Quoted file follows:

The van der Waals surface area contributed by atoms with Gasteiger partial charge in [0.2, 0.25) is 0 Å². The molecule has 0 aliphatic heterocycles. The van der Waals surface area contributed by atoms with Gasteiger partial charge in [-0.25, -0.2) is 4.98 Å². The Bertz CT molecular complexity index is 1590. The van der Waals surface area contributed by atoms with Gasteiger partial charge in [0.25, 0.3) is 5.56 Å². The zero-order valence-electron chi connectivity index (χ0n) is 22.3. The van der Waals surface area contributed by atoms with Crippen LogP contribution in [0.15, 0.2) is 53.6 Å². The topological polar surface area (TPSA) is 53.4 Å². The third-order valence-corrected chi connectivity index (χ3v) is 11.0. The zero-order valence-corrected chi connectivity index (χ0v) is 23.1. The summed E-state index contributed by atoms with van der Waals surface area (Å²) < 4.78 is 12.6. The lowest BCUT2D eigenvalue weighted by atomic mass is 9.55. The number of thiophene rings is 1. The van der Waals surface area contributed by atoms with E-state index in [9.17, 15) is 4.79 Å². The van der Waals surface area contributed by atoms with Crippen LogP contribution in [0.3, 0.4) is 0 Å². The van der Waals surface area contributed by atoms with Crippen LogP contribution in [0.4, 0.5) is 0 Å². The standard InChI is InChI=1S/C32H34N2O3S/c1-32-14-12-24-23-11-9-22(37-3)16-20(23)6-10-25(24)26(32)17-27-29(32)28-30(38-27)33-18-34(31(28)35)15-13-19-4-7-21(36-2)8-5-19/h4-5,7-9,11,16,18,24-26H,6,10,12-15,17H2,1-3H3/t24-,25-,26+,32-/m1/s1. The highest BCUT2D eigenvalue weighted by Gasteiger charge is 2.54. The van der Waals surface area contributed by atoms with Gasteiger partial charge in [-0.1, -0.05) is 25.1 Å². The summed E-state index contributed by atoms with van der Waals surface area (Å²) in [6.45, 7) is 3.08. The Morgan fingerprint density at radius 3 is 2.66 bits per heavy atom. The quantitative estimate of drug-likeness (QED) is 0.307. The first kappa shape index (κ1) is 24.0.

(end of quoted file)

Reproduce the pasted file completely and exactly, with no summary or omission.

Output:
The van der Waals surface area contributed by atoms with Gasteiger partial charge in [0.2, 0.25) is 0 Å². The molecule has 0 aliphatic heterocycles. The van der Waals surface area contributed by atoms with Gasteiger partial charge in [-0.25, -0.2) is 4.98 Å². The Bertz CT molecular complexity index is 1590. The van der Waals surface area contributed by atoms with Gasteiger partial charge in [0.25, 0.3) is 5.56 Å². The zero-order valence-electron chi connectivity index (χ0n) is 22.3. The van der Waals surface area contributed by atoms with Crippen LogP contribution in [0.15, 0.2) is 53.6 Å². The topological polar surface area (TPSA) is 53.4 Å². The third-order valence-corrected chi connectivity index (χ3v) is 11.0. The zero-order valence-corrected chi connectivity index (χ0v) is 23.1. The summed E-state index contributed by atoms with van der Waals surface area (Å²) < 4.78 is 12.6. The lowest BCUT2D eigenvalue weighted by atomic mass is 9.55. The number of thiophene rings is 1. The van der Waals surface area contributed by atoms with E-state index in [9.17, 15) is 4.79 Å². The van der Waals surface area contributed by atoms with Crippen LogP contribution in [0.3, 0.4) is 0 Å². The van der Waals surface area contributed by atoms with Crippen LogP contribution in [0.4, 0.5) is 0 Å². The standard InChI is InChI=1S/C32H34N2O3S/c1-32-14-12-24-23-11-9-22(37-3)16-20(23)6-10-25(24)26(32)17-27-29(32)28-30(38-27)33-18-34(31(28)35)15-13-19-4-7-21(36-2)8-5-19/h4-5,7-9,11,16,18,24-26H,6,10,12-15,17H2,1-3H3/t24-,25-,26+,32-/m1/s1. The highest BCUT2D eigenvalue weighted by Gasteiger charge is 2.54. The van der Waals surface area contributed by atoms with Gasteiger partial charge in [-0.1, -0.05) is 25.1 Å². The summed E-state index contributed by atoms with van der Waals surface area (Å²) in [6.45, 7) is 3.08. The Morgan fingerprint density at radius 3 is 2.66 bits per heavy atom. The quantitative estimate of drug-likeness (QED) is 0.307. The first kappa shape index (κ1) is 24.0.